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"Maybe he's been in some troubles before. To me he looks like a recovery person," said Andrea Valdez of Gilroy.

"Do you trust this guy?" ABC7 News Reporter Julian Glover asked.

"Yeah I would. It's hard to know because I've never met him," said Tom Oreiley of San Jose, who recently moved to the South Bay from Ireland for work.

The people we spoke to empathized with the blue-eyed man, saw his humanity and made few assumptions about his life circumstances.

"There's a little bit of an intensity in his gaze, but we can't tell anything. Because if you imagine if you take everything off - it's just a man," said Andrea Bojorquez, a longtime resident of San Jose.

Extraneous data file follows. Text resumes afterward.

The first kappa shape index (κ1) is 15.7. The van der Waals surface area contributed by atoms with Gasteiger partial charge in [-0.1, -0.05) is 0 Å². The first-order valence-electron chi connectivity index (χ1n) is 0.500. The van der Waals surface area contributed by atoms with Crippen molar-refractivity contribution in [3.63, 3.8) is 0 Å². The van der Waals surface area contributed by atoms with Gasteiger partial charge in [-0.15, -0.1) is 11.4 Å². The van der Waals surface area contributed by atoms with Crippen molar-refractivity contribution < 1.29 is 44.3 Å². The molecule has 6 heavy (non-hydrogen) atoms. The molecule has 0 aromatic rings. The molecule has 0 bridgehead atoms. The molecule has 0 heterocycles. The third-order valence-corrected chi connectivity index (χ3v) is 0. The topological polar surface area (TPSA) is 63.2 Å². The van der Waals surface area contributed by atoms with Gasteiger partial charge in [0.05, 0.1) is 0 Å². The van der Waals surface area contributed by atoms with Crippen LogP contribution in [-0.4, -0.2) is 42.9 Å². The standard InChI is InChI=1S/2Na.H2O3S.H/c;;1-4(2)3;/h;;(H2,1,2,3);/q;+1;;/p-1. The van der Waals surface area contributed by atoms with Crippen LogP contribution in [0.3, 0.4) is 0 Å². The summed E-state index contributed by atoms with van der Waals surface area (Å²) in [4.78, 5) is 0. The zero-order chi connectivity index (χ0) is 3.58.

Then we showed this picture.

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"My first thought is Third World country," said Valdez, "That's what I think when I see her."

"She's looking for help, family members, food? It's very hard to know," said Oreiley.

The avalanche of assumptions continued.

"She might be yearning love, attention, a hug, or maybe even a meal," said Araceli Beverely of Hayward.

"As far as maybe having access to resources, it looks like someone who has a lack in that area," said Bojorquez.

"What makes you say that?" asked ABC7's Julian Glover.

"Just mainly the look in her eyes," she replied.